The Belarusians in their turn began to bluff by discussing alternative gas supplies from Turkmenistan. These negotiations suited Turkmen leader Saparmurat Niyazov, who has his own gas rivalry with Russia. However, according to the Russian newspaper "Nezavisimaya gazeta" of 22 December, the Turkmens would expect Belarus to pay at full "market" rates -- namely $73 per 1,000 cubic meters. Moreover, Russia so far refuses to permit the transfer of Turkmen gas to Belarus through Russian pipelines, since -- in the words of Turkmen Ambassador to Minsk Ilya Velyanov -- such transit would not be "advantageous" to Russia. For giving Belarus access to Turkmen gas would deprive Russia of an important political lever of influence, "Nezavisimaya gazeta" concluded.

The wrangling dragged on until on 24 December Russian President Vladimir Putin informed Lukashenka that he had instructed the Russian government to "settle the matter of gas supplies" to Belarus within the course of the next few days. The year ended with the privatization agreement still not signed, although Gazprom did agree to reschedule Belarus's outstanding debt for gas supplied in 1999-2002.

During a visit to Homel on 10 January, Belarusian Prime Minister Syarhey Sidorski said that Belarus was prepared to settle its debt owed to Gazprom (which he quoted as $129 million), and that it is now paying for its energy in full. He also stated that there would be no problems with gas supplies, that it would be "warm in our people's homes" this winter. However, two days later, the Belarusian human rights group Charter-97 reported that there had been no deliveries from Gazprom whatsoever since the beginning of January, and that demand was being met "with difficulty" and at a high price, from independent Russian suppliers -- Transneft and Itera -- at $45.56 per 1,000 cubic meters, which is 50 percent above the 2003 Gazprom rate.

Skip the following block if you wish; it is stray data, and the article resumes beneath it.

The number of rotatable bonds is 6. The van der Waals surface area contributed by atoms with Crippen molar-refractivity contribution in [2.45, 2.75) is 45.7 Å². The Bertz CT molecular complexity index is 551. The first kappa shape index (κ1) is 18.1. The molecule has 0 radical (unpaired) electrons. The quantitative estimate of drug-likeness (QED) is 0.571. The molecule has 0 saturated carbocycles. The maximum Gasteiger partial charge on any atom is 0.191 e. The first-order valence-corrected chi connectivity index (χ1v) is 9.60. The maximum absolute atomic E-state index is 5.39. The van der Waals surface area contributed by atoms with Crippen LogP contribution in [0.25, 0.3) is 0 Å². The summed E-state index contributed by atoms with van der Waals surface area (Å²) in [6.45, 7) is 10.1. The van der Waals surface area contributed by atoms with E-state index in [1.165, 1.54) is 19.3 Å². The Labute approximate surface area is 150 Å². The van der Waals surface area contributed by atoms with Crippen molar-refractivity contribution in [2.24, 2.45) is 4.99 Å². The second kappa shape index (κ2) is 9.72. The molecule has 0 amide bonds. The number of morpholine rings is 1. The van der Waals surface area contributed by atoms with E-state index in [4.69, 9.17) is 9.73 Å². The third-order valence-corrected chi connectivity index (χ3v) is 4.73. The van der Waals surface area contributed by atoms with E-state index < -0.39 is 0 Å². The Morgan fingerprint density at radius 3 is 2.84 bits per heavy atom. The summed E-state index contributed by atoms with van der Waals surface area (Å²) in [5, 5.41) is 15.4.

The situation with oil is equally fraught. In 2003, Belarus transmitted 83 million tons of Russian oil westward (roughly half of Russia's non-CIS exports). At the same time, Belarus received 15.8 million tons for its refineries. Of this latter amount, 7 million tons was for domestic consumption and the remainder was re-exported. These figures were expected to increase in 2003 -- back in October, Ivan Bambiza, chairman of the Belarusian state-owned petrochemical concern Belnaftakhim, spoke of 89.4 million tons of transit oil, and 17 million tons for the Belarusian refineries.

Then suddenly the Russians declared that they could only guarantee the 7 million tons for Belarusian domestic use, adding that any further supplies would be at the "discretion" of Russia and would depend on the outcome of current legal rows around the Mazyr oil refinery. Russia's Slavneft had a 42.7 percent stake in the refinery, slightly more than the Belarusian government's 42 percent. However, in October 2003 the Belarusian government tried to grab from Slavneft a further 15 percent. This eventually fell through but created considerable Russian hostility.